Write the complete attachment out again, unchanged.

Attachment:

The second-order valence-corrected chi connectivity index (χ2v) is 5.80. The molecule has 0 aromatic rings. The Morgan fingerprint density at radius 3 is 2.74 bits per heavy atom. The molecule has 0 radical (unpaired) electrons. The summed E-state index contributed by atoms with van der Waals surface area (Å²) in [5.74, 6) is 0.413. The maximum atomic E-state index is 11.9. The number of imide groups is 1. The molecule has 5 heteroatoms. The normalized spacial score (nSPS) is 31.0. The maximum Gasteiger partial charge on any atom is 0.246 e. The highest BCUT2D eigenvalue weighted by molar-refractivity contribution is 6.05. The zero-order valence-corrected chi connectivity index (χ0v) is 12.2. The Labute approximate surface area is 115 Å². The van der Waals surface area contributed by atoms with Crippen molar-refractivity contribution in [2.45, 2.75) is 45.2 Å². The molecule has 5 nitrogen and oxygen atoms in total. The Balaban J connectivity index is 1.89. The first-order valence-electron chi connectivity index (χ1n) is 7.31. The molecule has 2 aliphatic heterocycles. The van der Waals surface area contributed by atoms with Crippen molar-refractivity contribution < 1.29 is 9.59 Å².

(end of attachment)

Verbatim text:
The second-order valence-corrected chi connectivity index (χ2v) is 5.80. The molecule has 0 aromatic rings. The Morgan fingerprint density at radius 3 is 2.74 bits per heavy atom. The molecule has 0 radical (unpaired) electrons. The summed E-state index contributed by atoms with van der Waals surface area (Å²) in [5.74, 6) is 0.413. The maximum atomic E-state index is 11.9. The number of imide groups is 1. The molecule has 5 heteroatoms. The normalized spacial score (nSPS) is 31.0. The maximum Gasteiger partial charge on any atom is 0.246 e. The highest BCUT2D eigenvalue weighted by molar-refractivity contribution is 6.05. The zero-order valence-corrected chi connectivity index (χ0v) is 12.2. The Labute approximate surface area is 115 Å². The van der Waals surface area contributed by atoms with Crippen molar-refractivity contribution in [2.45, 2.75) is 45.2 Å². The molecule has 5 nitrogen and oxygen atoms in total. The Balaban J connectivity index is 1.89. The first-order valence-electron chi connectivity index (χ1n) is 7.31. The molecule has 2 aliphatic heterocycles. The van der Waals surface area contributed by atoms with Crippen molar-refractivity contribution < 1.29 is 9.59 Å².